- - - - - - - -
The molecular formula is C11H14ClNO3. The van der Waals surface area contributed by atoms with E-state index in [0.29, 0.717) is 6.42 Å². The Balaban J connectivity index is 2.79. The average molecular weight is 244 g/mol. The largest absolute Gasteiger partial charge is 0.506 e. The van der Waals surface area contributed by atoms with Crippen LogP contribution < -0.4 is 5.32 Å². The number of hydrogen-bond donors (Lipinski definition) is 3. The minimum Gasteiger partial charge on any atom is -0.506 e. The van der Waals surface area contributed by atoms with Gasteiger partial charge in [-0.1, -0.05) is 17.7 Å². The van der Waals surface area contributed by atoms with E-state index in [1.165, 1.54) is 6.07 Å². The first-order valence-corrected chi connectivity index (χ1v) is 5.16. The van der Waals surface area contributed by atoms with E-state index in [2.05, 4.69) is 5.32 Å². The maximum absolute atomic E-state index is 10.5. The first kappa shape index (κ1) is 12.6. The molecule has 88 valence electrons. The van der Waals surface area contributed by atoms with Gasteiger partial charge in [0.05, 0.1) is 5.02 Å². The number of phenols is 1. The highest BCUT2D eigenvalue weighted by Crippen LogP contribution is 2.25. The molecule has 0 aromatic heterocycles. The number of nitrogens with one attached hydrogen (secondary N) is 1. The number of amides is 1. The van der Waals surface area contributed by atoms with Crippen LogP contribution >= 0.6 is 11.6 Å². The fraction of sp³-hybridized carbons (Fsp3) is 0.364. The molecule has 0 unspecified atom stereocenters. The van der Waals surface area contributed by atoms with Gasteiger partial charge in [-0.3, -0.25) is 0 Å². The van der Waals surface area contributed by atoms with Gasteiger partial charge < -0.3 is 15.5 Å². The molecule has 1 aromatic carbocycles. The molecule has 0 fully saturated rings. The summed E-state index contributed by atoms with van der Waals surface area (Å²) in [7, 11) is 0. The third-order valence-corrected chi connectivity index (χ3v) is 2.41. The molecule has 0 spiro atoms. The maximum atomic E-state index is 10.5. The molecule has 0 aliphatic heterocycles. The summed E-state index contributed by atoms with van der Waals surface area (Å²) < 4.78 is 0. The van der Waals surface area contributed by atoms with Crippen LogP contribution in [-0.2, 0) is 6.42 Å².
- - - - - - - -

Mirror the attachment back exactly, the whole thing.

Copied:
The molecular formula is C11H14ClNO3. The van der Waals surface area contributed by atoms with E-state index in [0.29, 0.717) is 6.42 Å². The Balaban J connectivity index is 2.79. The average molecular weight is 244 g/mol. The largest absolute Gasteiger partial charge is 0.506 e. The van der Waals surface area contributed by atoms with Crippen LogP contribution < -0.4 is 5.32 Å². The number of hydrogen-bond donors (Lipinski definition) is 3. The minimum Gasteiger partial charge on any atom is -0.506 e. The van der Waals surface area contributed by atoms with Gasteiger partial charge in [-0.1, -0.05) is 17.7 Å². The van der Waals surface area contributed by atoms with E-state index in [1.165, 1.54) is 6.07 Å². The first-order valence-corrected chi connectivity index (χ1v) is 5.16. The van der Waals surface area contributed by atoms with E-state index in [2.05, 4.69) is 5.32 Å². The maximum absolute atomic E-state index is 10.5. The first kappa shape index (κ1) is 12.6. The molecule has 88 valence electrons. The van der Waals surface area contributed by atoms with Gasteiger partial charge in [0.05, 0.1) is 5.02 Å². The number of phenols is 1. The highest BCUT2D eigenvalue weighted by Crippen LogP contribution is 2.25. The molecule has 0 aromatic heterocycles. The number of nitrogens with one attached hydrogen (secondary N) is 1. The number of amides is 1. The van der Waals surface area contributed by atoms with Crippen LogP contribution >= 0.6 is 11.6 Å². The fraction of sp³-hybridized carbons (Fsp3) is 0.364. The molecule has 0 unspecified atom stereocenters. The van der Waals surface area contributed by atoms with Gasteiger partial charge in [-0.3, -0.25) is 0 Å². The van der Waals surface area contributed by atoms with Gasteiger partial charge < -0.3 is 15.5 Å². The molecule has 1 aromatic carbocycles. The molecule has 0 fully saturated rings. The summed E-state index contributed by atoms with van der Waals surface area (Å²) in [7, 11) is 0. The third-order valence-corrected chi connectivity index (χ3v) is 2.41. The molecule has 0 spiro atoms. The maximum atomic E-state index is 10.5. The molecule has 0 aliphatic heterocycles. The summed E-state index contributed by atoms with van der Waals surface area (Å²) < 4.78 is 0. The van der Waals surface area contributed by atoms with Crippen LogP contribution in [-0.2, 0) is 6.42 Å².